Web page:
Making a living…be flexible, responsible, and positive

This week, our studio class featured a nice guest performance by the brass quintet from the Travis Air Force Band in San Francisco.

Again and again, they stressed the importance of flexibility.  In other words, be able to do what is asked of you (even if it is out of your comfort zone) and do it well.  I am reminded of a former colleague from my own Air Force Band days who once said..

“Professionalism is playing music you may not like so well that you convince people you love it.”

I know most young performance majors  drill away on the excerpts with dreams of winning the big symphony job.  In the real world, a tiny percentage ever get that chance.

However, if you are a flexible professional who is highly responsible with some good people skills, you can still make a living.

When I chat with prospective high school students wishing to major in performance, I often ask them what they hope to be doing in 10 years.  Most of them have a vague notion of getting a performance degree and winning a full time job with an orchestra.  I usually point out this crucial fact:

The great majority of working musicians never win the big audition…

…and still they find a way to have a satisfying life in music!

A more likely outcome for most performance majors is a patchwork career:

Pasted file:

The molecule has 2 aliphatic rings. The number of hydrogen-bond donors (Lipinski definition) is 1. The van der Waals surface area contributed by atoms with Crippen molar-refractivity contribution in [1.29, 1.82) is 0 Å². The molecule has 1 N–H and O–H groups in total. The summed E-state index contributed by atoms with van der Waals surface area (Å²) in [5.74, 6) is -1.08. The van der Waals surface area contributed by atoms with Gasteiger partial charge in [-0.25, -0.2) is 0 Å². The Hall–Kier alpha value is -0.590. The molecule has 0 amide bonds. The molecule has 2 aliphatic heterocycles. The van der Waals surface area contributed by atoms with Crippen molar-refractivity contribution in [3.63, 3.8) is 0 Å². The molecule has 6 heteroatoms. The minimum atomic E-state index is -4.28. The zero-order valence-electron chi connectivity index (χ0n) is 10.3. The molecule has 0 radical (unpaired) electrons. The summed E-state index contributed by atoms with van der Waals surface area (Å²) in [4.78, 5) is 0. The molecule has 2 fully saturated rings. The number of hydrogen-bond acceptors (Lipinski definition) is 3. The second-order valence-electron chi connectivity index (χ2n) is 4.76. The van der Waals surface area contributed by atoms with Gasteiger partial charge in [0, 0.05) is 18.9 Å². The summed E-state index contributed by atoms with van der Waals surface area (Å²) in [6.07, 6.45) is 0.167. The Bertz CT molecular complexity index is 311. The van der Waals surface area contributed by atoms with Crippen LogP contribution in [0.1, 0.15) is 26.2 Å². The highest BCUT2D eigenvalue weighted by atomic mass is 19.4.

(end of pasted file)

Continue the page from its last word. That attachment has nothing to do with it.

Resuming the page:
• Lots of private students
  • Freelancing (perhaps subbing with a strong professional orchestra)
  • Holding a position in one or two per-service orchestras
  • Playing in the pit for musicals
  • Being an instrumental music director at a church
  • Teaching adjunct at a local college
  • Hustling gigs with a brass quintet

You may end up making extra income working in a music store, learning to repair instruments, offering your services recording (and editing) other people’s performances, building websites for musical ensembles, or contracting musicians for gigs.

And remember: if you have 12 different employers, the chances of being laid off are greatly diminished.

If you get called to play with a dance band, are you really going to say, “Sorry I only play classical music.”?  I’ve played in dance bands and pit ensembles, recorded jingles for public radio, designed brass trio educational concerts, worn Lederhosen for German band gigs, heck I even played in a brass quintet for a road race (we chose the Cheetham Scherzo)!

  • Never look down on income.
  • Be flexible with musical styles.
  • Be a responsible and pleasant person.
  • And never, never be late for a gig!